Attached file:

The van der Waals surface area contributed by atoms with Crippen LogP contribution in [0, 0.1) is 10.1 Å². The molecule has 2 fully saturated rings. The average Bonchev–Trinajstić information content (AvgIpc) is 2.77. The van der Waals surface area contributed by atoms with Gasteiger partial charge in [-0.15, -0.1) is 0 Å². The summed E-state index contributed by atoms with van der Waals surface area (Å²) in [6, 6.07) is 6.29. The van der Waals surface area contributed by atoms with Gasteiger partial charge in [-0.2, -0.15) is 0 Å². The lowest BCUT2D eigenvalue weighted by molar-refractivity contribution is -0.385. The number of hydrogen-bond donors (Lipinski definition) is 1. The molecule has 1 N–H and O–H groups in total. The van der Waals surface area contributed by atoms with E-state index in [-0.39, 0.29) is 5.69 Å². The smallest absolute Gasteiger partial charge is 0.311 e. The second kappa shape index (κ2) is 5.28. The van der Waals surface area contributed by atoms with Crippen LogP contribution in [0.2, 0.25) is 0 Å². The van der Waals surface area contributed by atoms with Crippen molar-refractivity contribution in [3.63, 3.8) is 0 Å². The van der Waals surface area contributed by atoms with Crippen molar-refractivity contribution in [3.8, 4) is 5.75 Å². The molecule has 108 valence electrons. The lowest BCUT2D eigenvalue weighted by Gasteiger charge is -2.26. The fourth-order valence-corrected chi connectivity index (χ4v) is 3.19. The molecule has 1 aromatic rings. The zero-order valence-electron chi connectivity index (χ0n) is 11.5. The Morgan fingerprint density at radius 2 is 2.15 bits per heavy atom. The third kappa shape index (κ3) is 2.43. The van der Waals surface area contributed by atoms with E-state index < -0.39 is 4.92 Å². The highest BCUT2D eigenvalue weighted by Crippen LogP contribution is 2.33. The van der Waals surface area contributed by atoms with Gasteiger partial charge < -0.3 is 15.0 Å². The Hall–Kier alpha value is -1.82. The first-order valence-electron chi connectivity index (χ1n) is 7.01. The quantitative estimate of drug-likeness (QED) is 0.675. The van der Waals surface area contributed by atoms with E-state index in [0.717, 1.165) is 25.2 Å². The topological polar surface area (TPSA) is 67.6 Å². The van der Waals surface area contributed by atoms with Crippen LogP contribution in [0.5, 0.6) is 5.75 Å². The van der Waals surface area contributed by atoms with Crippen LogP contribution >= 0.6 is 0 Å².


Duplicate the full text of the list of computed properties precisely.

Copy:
The van der Waals surface area contributed by atoms with Crippen LogP contribution in [0, 0.1) is 10.1 Å². The molecule has 2 fully saturated rings. The average Bonchev–Trinajstić information content (AvgIpc) is 2.77. The van der Waals surface area contributed by atoms with Gasteiger partial charge in [-0.15, -0.1) is 0 Å². The summed E-state index contributed by atoms with van der Waals surface area (Å²) in [6, 6.07) is 6.29. The van der Waals surface area contributed by atoms with Gasteiger partial charge in [-0.2, -0.15) is 0 Å². The lowest BCUT2D eigenvalue weighted by molar-refractivity contribution is -0.385. The number of hydrogen-bond donors (Lipinski definition) is 1. The molecule has 1 N–H and O–H groups in total. The van der Waals surface area contributed by atoms with E-state index in [-0.39, 0.29) is 5.69 Å². The smallest absolute Gasteiger partial charge is 0.311 e. The second kappa shape index (κ2) is 5.28. The van der Waals surface area contributed by atoms with Crippen LogP contribution in [0.2, 0.25) is 0 Å². The van der Waals surface area contributed by atoms with Crippen molar-refractivity contribution in [3.63, 3.8) is 0 Å². The van der Waals surface area contributed by atoms with Crippen molar-refractivity contribution in [3.8, 4) is 5.75 Å². The molecule has 108 valence electrons. The lowest BCUT2D eigenvalue weighted by Gasteiger charge is -2.26. The fourth-order valence-corrected chi connectivity index (χ4v) is 3.19. The molecule has 1 aromatic rings. The zero-order valence-electron chi connectivity index (χ0n) is 11.5. The Morgan fingerprint density at radius 2 is 2.15 bits per heavy atom. The third kappa shape index (κ3) is 2.43. The van der Waals surface area contributed by atoms with E-state index < -0.39 is 4.92 Å². The highest BCUT2D eigenvalue weighted by Crippen LogP contribution is 2.33. The van der Waals surface area contributed by atoms with Gasteiger partial charge < -0.3 is 15.0 Å². The Hall–Kier alpha value is -1.82. The first-order valence-electron chi connectivity index (χ1n) is 7.01. The quantitative estimate of drug-likeness (QED) is 0.675. The van der Waals surface area contributed by atoms with E-state index in [0.717, 1.165) is 25.2 Å². The topological polar surface area (TPSA) is 67.6 Å². The van der Waals surface area contributed by atoms with Crippen LogP contribution in [0.5, 0.6) is 5.75 Å². The van der Waals surface area contributed by atoms with Crippen LogP contribution >= 0.6 is 0 Å².